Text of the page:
Note: The following piece contains heavy spoilers for Star Wars Rebels
Nowhere in the Star Wars universe is the tie between the natural world and the Force more apparent than in Star Wars Rebels’ Lothal (named after one of the southernmost cities of the ancient Indus valley civilization). Dave Filoni, a noted nature and animal lover, imbued various environmental and spiritual themes into his trademark planet. Lothal provides a textbook case study of what happens when we let our desires, as sentient beings, for rampant industrialization and a twisted sense of “progress” lure us into destroying our delicate natural world, as we’ve too often seen in real life. This wanton destruction of Ezra’s Force-strong home planet spurred its protectors, the Loth-Wolves, to recruit him and his friends to save it.
Progress and industrialization are not vices in and of themselves, but the unsustainable and unfettered push for industrial progress results in the destruction of the natural world, and potentially a loss in connection to the Force. Before the Empire’s presence, Lothal thrived in both its sustainable industrialization and the retaining of its environment. It was Emperor Palpatine and the Imperials’ hunger for power and influence above all else that led them to strip Lothal of its resources and leave it (thankfully temporarily) barren. However, as we see in the epilogue to Rebels, Lothal thrives again, maintaining that balance between the industrialized and natural world with presumably more active dedication to maintaining it.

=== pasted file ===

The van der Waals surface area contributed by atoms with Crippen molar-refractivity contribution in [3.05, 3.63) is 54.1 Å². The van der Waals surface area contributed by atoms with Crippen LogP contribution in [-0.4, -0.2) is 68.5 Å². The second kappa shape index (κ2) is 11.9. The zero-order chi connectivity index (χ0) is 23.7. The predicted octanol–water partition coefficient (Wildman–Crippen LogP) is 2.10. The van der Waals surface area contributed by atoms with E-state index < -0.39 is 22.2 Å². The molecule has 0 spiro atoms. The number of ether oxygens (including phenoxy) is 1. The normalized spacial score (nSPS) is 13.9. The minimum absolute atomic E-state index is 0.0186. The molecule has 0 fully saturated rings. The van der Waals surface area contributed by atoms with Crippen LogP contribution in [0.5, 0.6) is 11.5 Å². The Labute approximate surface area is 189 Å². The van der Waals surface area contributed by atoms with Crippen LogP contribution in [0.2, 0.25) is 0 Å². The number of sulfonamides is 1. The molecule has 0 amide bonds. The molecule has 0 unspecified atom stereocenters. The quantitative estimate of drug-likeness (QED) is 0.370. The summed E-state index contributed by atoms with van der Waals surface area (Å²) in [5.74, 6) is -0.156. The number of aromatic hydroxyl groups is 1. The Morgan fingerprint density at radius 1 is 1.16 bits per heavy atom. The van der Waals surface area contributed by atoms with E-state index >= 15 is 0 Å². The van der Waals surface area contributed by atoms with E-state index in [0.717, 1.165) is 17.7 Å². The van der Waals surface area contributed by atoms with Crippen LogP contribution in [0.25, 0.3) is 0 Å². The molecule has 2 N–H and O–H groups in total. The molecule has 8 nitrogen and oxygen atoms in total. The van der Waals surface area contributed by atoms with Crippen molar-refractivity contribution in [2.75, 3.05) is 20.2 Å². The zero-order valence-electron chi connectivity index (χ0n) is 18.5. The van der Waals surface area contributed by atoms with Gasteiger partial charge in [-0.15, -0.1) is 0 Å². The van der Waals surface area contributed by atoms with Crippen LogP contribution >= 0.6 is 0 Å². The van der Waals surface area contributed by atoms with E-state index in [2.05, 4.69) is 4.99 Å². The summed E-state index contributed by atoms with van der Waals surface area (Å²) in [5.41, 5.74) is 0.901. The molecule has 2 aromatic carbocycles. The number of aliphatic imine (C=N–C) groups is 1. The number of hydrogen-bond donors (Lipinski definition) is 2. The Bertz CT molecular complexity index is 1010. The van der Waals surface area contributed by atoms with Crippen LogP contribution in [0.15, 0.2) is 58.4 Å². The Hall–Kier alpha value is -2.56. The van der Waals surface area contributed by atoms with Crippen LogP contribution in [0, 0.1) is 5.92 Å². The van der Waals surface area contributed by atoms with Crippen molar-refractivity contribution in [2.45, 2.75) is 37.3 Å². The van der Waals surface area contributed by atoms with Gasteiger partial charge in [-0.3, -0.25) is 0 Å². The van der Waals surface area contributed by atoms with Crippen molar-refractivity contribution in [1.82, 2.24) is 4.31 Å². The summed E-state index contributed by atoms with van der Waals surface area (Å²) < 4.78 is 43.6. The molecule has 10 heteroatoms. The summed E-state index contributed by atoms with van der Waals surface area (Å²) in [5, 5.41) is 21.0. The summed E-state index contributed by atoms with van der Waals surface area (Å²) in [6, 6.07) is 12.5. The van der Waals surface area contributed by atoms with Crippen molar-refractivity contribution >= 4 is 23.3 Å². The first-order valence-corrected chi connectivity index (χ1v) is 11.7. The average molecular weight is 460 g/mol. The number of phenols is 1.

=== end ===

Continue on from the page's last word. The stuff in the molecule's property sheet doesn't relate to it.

The role of the Loth-Wolves was likewise pivotal to the survival and sustainability of Lothal. As mentioned above, Dave Filoni is a noted animal lover and environmentalist. Rarely is he seen without his wolf symbol t-shirt, and he advocates for saving this endangered and important species. As apex predators, wolves help guarantee a sustainable food web by hunting species like deer that could overgraze on grass and other plant species. They are crucial to ensuring there is food and a sustainable environment in the long term. The wolves enlist the aid of Ezra (a native to Lothal himself) to help protect their planet and its space-time portal. They are shown capable of extraordinary feats, including transporting the Ghost crew to the other side of Lothal in just minutes or hours. Being tied so inexorably to the planet and its ecosystem, particularly in their role as apex predators maintaining the ecological balance, they are likewise tuned heavily in with the Force.
Lothal, pre-Imperial colonization and industrialization, appears to have had a pristine environment, with its cities and other civilizations not expanding too far outwards and allowing its grassland environment to flourish. Its connection to the Force also grew stronger with this relative balance between sentients and the wild. The Force was so powerful on this planet that the Jedi Order established a temple there. It was so powerful that a space-time portal manifested, which, thankfully, Ezra permanently closed. But the Empire threatened both the balance and to use its power to wreak havoc on the rest of the galaxy.